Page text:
Hatch Tribe Hero | Willemijn Laan
As though Amsterdam wasn’t already cool enough, the city has enjoyed a surge of female-led entrepreneurship in the past decade. That’s thanks largely to women like Willemijn Laan.
Laan hears one observation about business in Amsterdam—her home base—often: “Amsterdam is a place where success if more often looked at as something more than just making a lot of money.” She has come to embody that idea, launching a buzzing ladies’ entrepreneurship collective that values soul, spunk and whip-smart ideas alongside a good paycheck.
We wanted to hear what a women’s business group across the Atlantic is like, so we reached out to Laan for her best advice and biggest lessons.
What is your favorite part of being an entrepreneur?
My favorite part of being an entrepreneur is definitely to create. To make something that wasn't there before, and that people love.
What keeps you up at night?
The fear to fail or to disappoint is probably the thing that can keep me up at night. As well as the feeling of injustice.
What ignited the spark in you to start your business?
The spark to start my first (and still is my business) business @rasalila (insta: rasalilastudio) actually came from the passion of my sister and our long term wish to work together some day. She was a yoga and dance teacher in Amsterdam and didn't like to teach at all different locations. One day we sat in the park, both in between jobs and decided that with my marketing and practical skills together we could open a studio where she could teach and I would do the business side. This was back in 2009. After some years I found out that I LOVE to be an entrepreneur and that I love to talk about entrepreneurship and the possibilities of it. This actual insight ignited the spark in me to start House of Ladypreneurs. I started to read and study the art of coaching, mindset and combined it with my own knowledge about owning a business.
What personality trait are you most proud of?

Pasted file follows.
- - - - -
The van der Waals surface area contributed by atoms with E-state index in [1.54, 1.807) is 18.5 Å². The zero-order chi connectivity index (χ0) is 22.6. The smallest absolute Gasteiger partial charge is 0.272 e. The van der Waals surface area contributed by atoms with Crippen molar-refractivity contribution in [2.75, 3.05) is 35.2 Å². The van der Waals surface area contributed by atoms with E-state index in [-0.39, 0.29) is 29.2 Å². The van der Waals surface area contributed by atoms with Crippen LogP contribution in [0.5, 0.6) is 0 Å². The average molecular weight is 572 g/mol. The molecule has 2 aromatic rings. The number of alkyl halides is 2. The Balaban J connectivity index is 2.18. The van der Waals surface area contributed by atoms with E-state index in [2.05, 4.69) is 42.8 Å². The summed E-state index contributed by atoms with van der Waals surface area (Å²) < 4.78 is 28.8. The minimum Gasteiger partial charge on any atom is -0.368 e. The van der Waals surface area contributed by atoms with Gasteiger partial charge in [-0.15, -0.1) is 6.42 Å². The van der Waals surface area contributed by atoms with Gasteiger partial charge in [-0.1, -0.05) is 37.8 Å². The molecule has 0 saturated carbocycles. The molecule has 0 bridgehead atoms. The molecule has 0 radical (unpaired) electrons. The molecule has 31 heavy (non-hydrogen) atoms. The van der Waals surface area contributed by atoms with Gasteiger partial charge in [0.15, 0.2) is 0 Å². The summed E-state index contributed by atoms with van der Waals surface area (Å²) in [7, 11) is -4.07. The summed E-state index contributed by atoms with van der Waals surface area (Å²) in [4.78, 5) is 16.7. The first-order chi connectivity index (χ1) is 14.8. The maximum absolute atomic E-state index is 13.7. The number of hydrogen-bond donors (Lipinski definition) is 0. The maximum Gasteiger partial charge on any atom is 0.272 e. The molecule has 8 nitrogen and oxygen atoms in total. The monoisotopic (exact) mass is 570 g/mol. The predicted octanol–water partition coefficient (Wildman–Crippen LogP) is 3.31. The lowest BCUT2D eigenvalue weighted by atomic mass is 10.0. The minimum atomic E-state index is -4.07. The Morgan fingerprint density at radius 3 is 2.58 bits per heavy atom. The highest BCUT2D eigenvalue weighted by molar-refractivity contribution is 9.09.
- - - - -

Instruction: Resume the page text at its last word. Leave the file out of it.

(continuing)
Being able to keep going, finding new ways to approach a problem or challenge. And the ability to quickly see the bigger picture.
In one word characterize your life as an entrepreneur. #TallOrder
Dynamic (two: exciting, three: the feeling of being alive)
What is the best advice you’ve ever received?
To not take things personally. If you can not relate or understand someone's reaction there is usually something more going on in their life than you can see. If a client stops coming to you it is possible that there is something that you did wrong or that doesn't fit them, but usually it has nothing to do with you (they move city, they get new jobs, children, change their hobby, etc).
What sacrifices have you made to be a successful entrepreneur?
It almost never feels like sacrifices to me, but of course sometimes I have to suddenly work on my, supposed to be family Sunday, because a colleague got sick. I often choose to not watch a movie and 'chill' on the couch in the evening, but open my laptop to work on something I love to work on that moment. I work on Saturdays to have a mama day on Monday, but that means we only have one day a week (Sunday) with all four of us at home.
What advice would you give to your younger self?
To be more bold, less shy to express what I want or need.
Where do you find inspiration?